Friday, March 13, 2009

Global soil map in five years

University of Sydney scientists are behind a technology that will map most of the ice-free land surface of the globe over the next five years in order to create something akin to a "Google Earth" for soil quality.

Professor Alex McBratney, Director of the University of Sydney's Australian Centre for Precision Agriculture, said the maps will provide information about the soil at about every 100 metres across the world. Current maps are at the scale of one to five million.

The idea is to bring soil knowledge into the digital age and to help the international battle to secure food resources, Professor McBratney says. "These maps will give us a good estimate of the production capacity for all kinds of crops all over the world, in some billions of places across the world."

Professor McBratney is working on the project, GlobalSoilMap, with a consortium of scientists in major agricultural organisations across the world. They are calling for greater recognition of the role soil plays in determining the planet's health.

The technology also has an important role to play in improving current climate change models, McBratney says. "The soil information that we produce will help global climate models by providing more detailed information about soil, which produces a lot of CO2 and sequesters a lot of carbon. The current information about soils in those areas is pretty poor."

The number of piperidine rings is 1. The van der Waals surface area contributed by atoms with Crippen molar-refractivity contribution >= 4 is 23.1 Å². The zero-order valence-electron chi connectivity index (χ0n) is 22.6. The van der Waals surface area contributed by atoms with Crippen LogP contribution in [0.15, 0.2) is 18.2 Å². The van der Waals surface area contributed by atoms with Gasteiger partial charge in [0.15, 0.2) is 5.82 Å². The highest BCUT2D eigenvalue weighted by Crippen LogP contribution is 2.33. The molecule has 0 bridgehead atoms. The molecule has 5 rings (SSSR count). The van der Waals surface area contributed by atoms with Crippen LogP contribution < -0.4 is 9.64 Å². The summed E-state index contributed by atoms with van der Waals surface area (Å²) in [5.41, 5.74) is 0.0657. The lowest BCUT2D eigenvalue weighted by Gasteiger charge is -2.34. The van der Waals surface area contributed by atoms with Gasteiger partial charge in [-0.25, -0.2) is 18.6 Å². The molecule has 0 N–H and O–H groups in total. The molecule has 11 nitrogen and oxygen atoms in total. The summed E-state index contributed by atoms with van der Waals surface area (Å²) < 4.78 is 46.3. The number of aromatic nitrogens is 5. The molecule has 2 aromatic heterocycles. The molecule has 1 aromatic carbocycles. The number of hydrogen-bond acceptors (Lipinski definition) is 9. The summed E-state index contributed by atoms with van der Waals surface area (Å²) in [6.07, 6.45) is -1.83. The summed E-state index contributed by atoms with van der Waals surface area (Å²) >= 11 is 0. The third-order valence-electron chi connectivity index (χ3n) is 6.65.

The maps are using state-of-the-art and emerging technologies, including remotely sensed data from satellites and sophisticated geo-statistical models. These novel approaches are referred to as Digital Soil Mapping (DSM). Using GPS receivers, field scanners, and remote sensing combined with other data, DSM processes information using computational methods such as geo-statistical interpolation, inference algorithms and GIS.

McBratney says his team has developed a number of approaches depending on the amount of prior soil and environmental information available. In Australia the information will help policy makers, catchment management authorities, and ultimately farmers in agricultural planning and management.


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